Associations Between the Features of Gross Placental Morphology and Birthweight

Alexa A. Freedman, Carol J. Hogue, Carmen J. Marsit, Augustine Rajakumar, Alicia K. Smith, Robert L. Goldenberg, Donald J. Dudley, George R. Saade, Robert M. Silver, Karen J. Gibbins, Barbara J. Stoll, Radek Bukowski, Carolyn Drews-Botsch

Research output: Contribution to journalArticlepeer-review

11 Scopus citations


The placenta plays a critical role in regulating fetal growth. Recent studies suggest that there may be sex-specific differences in placental development. The purpose of our study was to evaluate the associations between birthweight and placental morphology in models adjusted for covariates and to assess sex-specific differences in these associations. We analyzed data from the Stillbirth Collaborative Research Network's population-based case–control study conducted between 2006 and 2008, which recruited cases of stillbirth and population-based controls in 5 states. Our analysis was restricted to singleton live births with a placental examination (n = 1229). Characteristics of placental morphology evaluated include thickness, surface area, difference in diameters, shape, and umbilical cord insertion site. We used linear regression to model birthweight as a function of placental morphology and covariates. Surface area had the greatest association with birthweight; a reduction in surface area of 83 cm2, which reflects the interquartile range, is associated with a 260.2-g reduction in birthweight (95% confidence interval, −299.9 to −220.6), after adjustment for other features of placental morphology and covariates. Reduced placental thickness was also associated with lower birthweight. These associations did not differ between males and females. Our results suggest that reduced placental thickness and surface area are independently associated with lower birthweight and that these relationships are not related to sex.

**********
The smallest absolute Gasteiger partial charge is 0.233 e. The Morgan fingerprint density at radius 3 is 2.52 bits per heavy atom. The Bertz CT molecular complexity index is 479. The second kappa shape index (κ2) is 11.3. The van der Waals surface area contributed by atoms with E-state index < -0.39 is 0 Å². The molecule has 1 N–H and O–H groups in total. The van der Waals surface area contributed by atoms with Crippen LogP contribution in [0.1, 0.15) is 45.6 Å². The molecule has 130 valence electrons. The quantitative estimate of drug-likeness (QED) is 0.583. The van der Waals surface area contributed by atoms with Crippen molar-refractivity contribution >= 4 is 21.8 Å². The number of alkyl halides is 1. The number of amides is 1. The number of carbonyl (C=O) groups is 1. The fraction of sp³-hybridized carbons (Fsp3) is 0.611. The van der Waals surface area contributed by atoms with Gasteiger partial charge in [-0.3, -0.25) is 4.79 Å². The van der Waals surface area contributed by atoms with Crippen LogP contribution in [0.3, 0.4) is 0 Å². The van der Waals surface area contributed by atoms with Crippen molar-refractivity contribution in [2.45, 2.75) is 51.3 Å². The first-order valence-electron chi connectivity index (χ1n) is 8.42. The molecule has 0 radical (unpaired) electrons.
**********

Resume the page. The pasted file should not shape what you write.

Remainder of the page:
Original languageEnglish (US)
Pages (from-to)194-204
Number of pages11
JournalPediatric and Developmental Pathology
Issue number3
StatePublished - May 1 2019
Externally publishedYes


  • birthweight
  • fetal
  • neonatal
  • placenta
  • placental shape
  • placental size

ASJC Scopus subject areas

  • Pediatrics, Perinatology, and Child Health
  • Pathology and Forensic Medicine


Dive into the research topics of 'Associations Between the Features of Gross Placental Morphology and Birthweight'. Together they form a unique fingerprint.

Cite this